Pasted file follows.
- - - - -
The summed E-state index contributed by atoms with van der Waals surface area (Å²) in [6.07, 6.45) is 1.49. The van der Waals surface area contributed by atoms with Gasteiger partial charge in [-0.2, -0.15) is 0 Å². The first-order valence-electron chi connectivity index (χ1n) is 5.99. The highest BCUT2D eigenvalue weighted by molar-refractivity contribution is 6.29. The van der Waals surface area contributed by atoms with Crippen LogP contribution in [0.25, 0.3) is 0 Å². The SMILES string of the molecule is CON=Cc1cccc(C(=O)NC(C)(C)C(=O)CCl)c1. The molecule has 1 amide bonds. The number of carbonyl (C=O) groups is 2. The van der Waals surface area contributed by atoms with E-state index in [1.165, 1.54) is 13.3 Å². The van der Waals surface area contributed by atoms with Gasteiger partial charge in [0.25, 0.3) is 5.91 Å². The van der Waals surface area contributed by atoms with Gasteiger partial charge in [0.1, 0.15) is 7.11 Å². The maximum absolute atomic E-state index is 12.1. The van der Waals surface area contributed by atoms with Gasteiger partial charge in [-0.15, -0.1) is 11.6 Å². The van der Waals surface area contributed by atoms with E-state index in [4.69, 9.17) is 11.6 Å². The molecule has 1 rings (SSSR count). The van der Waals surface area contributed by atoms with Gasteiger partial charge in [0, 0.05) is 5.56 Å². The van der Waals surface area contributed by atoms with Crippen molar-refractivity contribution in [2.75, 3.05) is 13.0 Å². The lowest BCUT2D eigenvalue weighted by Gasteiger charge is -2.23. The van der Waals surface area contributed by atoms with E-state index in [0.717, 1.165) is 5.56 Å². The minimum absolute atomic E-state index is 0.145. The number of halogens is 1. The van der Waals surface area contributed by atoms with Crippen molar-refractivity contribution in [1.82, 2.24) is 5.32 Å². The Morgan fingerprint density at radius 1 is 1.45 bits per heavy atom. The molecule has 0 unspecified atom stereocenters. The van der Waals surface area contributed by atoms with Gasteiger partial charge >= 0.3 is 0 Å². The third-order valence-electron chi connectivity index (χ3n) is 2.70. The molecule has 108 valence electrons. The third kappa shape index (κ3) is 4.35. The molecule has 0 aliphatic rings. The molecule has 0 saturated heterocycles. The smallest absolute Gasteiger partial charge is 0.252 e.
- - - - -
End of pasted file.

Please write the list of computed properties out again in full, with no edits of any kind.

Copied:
The summed E-state index contributed by atoms with van der Waals surface area (Å²) in [6.07, 6.45) is 1.49. The van der Waals surface area contributed by atoms with Gasteiger partial charge in [-0.2, -0.15) is 0 Å². The first-order valence-electron chi connectivity index (χ1n) is 5.99. The highest BCUT2D eigenvalue weighted by molar-refractivity contribution is 6.29. The van der Waals surface area contributed by atoms with Crippen LogP contribution in [0.25, 0.3) is 0 Å². The SMILES string of the molecule is CON=Cc1cccc(C(=O)NC(C)(C)C(=O)CCl)c1. The molecule has 1 amide bonds. The number of carbonyl (C=O) groups is 2. The van der Waals surface area contributed by atoms with E-state index in [1.165, 1.54) is 13.3 Å². The van der Waals surface area contributed by atoms with Gasteiger partial charge in [0.25, 0.3) is 5.91 Å². The van der Waals surface area contributed by atoms with Gasteiger partial charge in [0.1, 0.15) is 7.11 Å². The maximum absolute atomic E-state index is 12.1. The van der Waals surface area contributed by atoms with Gasteiger partial charge in [-0.15, -0.1) is 11.6 Å². The van der Waals surface area contributed by atoms with E-state index in [4.69, 9.17) is 11.6 Å². The molecule has 1 rings (SSSR count). The van der Waals surface area contributed by atoms with Gasteiger partial charge in [0, 0.05) is 5.56 Å². The van der Waals surface area contributed by atoms with Crippen molar-refractivity contribution in [2.75, 3.05) is 13.0 Å². The lowest BCUT2D eigenvalue weighted by Gasteiger charge is -2.23. The van der Waals surface area contributed by atoms with E-state index in [0.717, 1.165) is 5.56 Å². The minimum absolute atomic E-state index is 0.145. The number of halogens is 1. The van der Waals surface area contributed by atoms with Crippen molar-refractivity contribution in [1.82, 2.24) is 5.32 Å². The Morgan fingerprint density at radius 1 is 1.45 bits per heavy atom. The molecule has 0 unspecified atom stereocenters. The van der Waals surface area contributed by atoms with Gasteiger partial charge >= 0.3 is 0 Å². The third-order valence-electron chi connectivity index (χ3n) is 2.70. The molecule has 108 valence electrons. The third kappa shape index (κ3) is 4.35. The molecule has 0 aliphatic rings. The molecule has 0 saturated heterocycles. The smallest absolute Gasteiger partial charge is 0.252 e.